How an Inaccurate Soundbite Might Take Down Obamacare

A challenge based on four words of the law amounts to little more than politics dressed up as a legal argument.

Joshua Roberts / Reuters
The Supreme Court is about to decide another blockbuster case arising under the Affordable Care Act (ACA). The specific issue is whether federal-tax subsidies are available to people who purchase health insurance from exchanges operated by the federal government or instead whether such subsidies are available only from exchanges established by the states. A decision in favor of the plaintiffs in King v. Burwell would most likely cripple the ACA in over thirty states and deprive millions of people of health insurance.
That the Supreme Court even agreed to hear the case is the result of an improbable conjunction of events. Two committed opponents of the ACA seized upon four words of the law out of almost 1000 pages, and through their persistent and energetic work, created a powerful soundbite that appealed to die-hard opponents of the ACA. They then took that sound bite and dressed it up in highly technical arguments about statutory interpretation that might well change how healthcare is paid for in the United States. But the soundbite is inaccurate, and the technical window dressing shouldn’t obscure the fact that the argument is based on a faulty reading of the text of the entire law as well as a misleading account of how and why the law was passed. At bottom, King v. Burwell is a political challenge to the ACA dressed up in legal garb.
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President Obama came to office in 2008 determined to enact the most comprehensive statutory overhaul of health insurance since the New Deal. The statute, modeled after a Massachusetts law, was built around three interdependent pillars. It was intended to require insurance companies to cover people with pre-existing conditions; require virtually everyone to buy health insurance; and require the government to help people afford the premiums through federal tax subsidies.
After extensive political machinations (including a few unseemly procedural moves) the bill was passed into law on March 23, 2010. The three assumptions discussed above, known as the three-legged stool of the ACA, were assumed to apply in every state and on every insurance exchange authorized by the new federal law. No member of the Obama Administration or Congress suggested otherwise. Nor did any member of Congress or any member of the Administration ever tell the states that if they didn’t establish their own exchanges, federal subsidies wouldn’t be available in their states. As Vox’s Sarah Kliff has written, the question simply didn’t come up:

The whole point of the federal exchanges, after all, was to make sure Obamacare worked in states that wouldn't or couldn't build an exchange of their own. Congress always meant for residents of all 50 states to have access to financial help. It was never a question, during the five years I've spent writing about Obamacare, whether this would be the case.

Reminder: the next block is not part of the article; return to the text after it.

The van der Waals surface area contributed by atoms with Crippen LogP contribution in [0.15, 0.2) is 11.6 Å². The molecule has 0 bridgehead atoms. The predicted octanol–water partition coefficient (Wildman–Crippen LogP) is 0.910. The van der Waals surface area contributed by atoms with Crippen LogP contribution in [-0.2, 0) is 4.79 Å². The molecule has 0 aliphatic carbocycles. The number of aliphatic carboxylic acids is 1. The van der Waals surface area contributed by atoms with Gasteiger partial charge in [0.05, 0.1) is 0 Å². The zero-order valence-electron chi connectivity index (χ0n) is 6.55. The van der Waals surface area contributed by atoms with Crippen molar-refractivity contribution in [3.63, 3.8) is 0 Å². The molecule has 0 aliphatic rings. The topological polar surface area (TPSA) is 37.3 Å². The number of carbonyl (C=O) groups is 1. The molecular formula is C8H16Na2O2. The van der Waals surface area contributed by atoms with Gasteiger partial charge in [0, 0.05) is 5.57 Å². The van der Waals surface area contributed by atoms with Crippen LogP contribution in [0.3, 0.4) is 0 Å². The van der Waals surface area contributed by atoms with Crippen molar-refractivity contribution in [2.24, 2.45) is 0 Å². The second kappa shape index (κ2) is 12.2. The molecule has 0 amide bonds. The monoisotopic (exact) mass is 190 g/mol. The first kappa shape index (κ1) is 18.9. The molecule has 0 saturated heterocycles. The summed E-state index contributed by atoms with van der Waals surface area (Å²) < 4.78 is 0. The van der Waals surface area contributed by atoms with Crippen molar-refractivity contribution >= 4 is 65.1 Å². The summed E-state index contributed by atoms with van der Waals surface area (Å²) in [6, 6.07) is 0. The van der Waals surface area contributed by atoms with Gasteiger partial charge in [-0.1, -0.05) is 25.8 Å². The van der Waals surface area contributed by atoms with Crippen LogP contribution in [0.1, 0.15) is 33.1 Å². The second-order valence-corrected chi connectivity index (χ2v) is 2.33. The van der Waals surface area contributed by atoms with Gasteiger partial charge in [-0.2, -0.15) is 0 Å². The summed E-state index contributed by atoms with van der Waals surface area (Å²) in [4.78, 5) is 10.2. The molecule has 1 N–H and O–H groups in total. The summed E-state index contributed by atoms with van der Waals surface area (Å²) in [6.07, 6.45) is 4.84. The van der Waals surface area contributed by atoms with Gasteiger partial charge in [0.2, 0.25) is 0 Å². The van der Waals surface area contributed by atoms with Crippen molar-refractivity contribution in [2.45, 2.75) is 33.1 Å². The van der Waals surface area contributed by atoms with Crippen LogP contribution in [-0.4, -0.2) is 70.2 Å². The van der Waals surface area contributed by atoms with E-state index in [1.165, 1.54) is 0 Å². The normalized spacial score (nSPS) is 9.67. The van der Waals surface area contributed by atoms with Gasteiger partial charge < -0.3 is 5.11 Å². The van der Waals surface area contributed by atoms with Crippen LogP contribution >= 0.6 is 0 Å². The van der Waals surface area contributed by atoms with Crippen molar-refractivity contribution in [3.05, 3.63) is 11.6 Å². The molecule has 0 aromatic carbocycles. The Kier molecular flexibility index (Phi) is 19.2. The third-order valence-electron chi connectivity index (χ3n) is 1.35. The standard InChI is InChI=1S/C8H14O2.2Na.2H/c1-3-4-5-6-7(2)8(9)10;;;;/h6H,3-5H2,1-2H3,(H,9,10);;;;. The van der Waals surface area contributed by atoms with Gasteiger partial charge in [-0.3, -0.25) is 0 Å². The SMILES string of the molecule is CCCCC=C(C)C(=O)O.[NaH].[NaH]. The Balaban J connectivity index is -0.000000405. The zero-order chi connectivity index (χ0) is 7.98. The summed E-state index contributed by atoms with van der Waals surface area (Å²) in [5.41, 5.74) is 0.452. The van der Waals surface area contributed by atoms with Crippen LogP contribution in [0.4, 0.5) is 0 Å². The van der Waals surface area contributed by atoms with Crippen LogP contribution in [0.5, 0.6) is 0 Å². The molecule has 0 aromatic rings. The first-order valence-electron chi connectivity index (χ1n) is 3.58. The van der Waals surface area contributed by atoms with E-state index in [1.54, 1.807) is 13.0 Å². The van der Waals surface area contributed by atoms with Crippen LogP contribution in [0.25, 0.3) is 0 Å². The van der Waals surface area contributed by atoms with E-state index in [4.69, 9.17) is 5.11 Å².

And the actual text of the ACA unambiguously supports this view. Section 1321 of the law details exactly what happens if a state chooses not to create its own exchange. Section 1321 says that, if a state does not establish its own exchange under Section 1311 of the law, the Secretary of HHS shall establish and operate “such exchange.”
There is no mention that such an “exchange” would not be a full blown, three-legged stool exchange—the only kinds of exchanges the ACA anticipates. If federal subsidies aren’t available on a federal exchange, the requirement for people in that state to buy health insurance also largely vanishes. What is left is an empty shell of an exchange that does not resemble anything dictated or even contemplated by the ACA. So, what happened? How did the argument that the states could deliver a serious blow to the ACA and change the very idea of an ACA exchange by simply not creating their own exchanges gain traction? The answer lies in the tireless work and full commitment of two men who badly want the ACA to fail.
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Michael Cannon works for the Cato Institute, a libertarian think tank. His Twitter biography describes him as the “Anti-Universal Coverage Club founder.” Jonathan Adler is a professor at Case Western Reserve Law School and a contributor to the Volokh Conspiracy, a legal blog now associated with the Washington Post. Adler spent considerable time writing op-eds supporting the first major challenge to the ACA that the Court resolved in 2012.
In late 2010 or early 2011, well after the law was passed, Adler came across an audio presentation from a meeting of ACA opponents, in which lawyer Tom Christina pointed to section 36B of the law, pertaining to how federal tax subsidies are calculated. Buried deep in this section was the statement that subsidies would be available (in the manner set forth in this complicated provision) to those consumers who purchased their insurance from “an exchange established by the state.”